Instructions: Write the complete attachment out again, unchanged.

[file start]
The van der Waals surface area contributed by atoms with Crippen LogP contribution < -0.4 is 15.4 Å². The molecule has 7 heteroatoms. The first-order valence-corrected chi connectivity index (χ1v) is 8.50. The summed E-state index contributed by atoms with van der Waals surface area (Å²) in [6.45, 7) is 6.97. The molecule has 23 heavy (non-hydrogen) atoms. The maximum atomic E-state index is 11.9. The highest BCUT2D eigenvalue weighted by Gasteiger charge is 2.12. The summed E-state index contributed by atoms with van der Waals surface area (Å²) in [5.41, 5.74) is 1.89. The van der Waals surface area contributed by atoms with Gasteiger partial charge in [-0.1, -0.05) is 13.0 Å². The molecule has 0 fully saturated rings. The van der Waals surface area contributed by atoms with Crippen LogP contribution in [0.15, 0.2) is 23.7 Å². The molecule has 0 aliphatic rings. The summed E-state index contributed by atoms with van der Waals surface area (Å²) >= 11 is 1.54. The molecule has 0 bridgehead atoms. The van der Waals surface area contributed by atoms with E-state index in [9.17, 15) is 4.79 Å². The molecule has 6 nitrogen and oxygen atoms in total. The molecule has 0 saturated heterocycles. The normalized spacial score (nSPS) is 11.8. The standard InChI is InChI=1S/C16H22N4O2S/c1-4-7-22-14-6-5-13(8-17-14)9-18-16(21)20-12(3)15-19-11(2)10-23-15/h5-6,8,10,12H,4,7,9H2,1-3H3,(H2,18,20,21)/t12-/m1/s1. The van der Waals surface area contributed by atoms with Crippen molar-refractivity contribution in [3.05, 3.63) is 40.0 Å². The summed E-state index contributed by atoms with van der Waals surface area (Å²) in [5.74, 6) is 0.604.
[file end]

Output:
The van der Waals surface area contributed by atoms with Crippen LogP contribution < -0.4 is 15.4 Å². The molecule has 7 heteroatoms. The first-order valence-corrected chi connectivity index (χ1v) is 8.50. The summed E-state index contributed by atoms with van der Waals surface area (Å²) in [6.45, 7) is 6.97. The molecule has 23 heavy (non-hydrogen) atoms. The maximum atomic E-state index is 11.9. The highest BCUT2D eigenvalue weighted by Gasteiger charge is 2.12. The summed E-state index contributed by atoms with van der Waals surface area (Å²) in [5.41, 5.74) is 1.89. The van der Waals surface area contributed by atoms with Gasteiger partial charge in [-0.1, -0.05) is 13.0 Å². The molecule has 0 fully saturated rings. The van der Waals surface area contributed by atoms with Crippen LogP contribution in [0.15, 0.2) is 23.7 Å². The molecule has 0 aliphatic rings. The summed E-state index contributed by atoms with van der Waals surface area (Å²) >= 11 is 1.54. The molecule has 0 bridgehead atoms. The van der Waals surface area contributed by atoms with E-state index in [9.17, 15) is 4.79 Å². The molecule has 6 nitrogen and oxygen atoms in total. The molecule has 0 saturated heterocycles. The normalized spacial score (nSPS) is 11.8. The standard InChI is InChI=1S/C16H22N4O2S/c1-4-7-22-14-6-5-13(8-17-14)9-18-16(21)20-12(3)15-19-11(2)10-23-15/h5-6,8,10,12H,4,7,9H2,1-3H3,(H2,18,20,21)/t12-/m1/s1. The van der Waals surface area contributed by atoms with Crippen molar-refractivity contribution in [3.05, 3.63) is 40.0 Å². The summed E-state index contributed by atoms with van der Waals surface area (Å²) in [5.74, 6) is 0.604.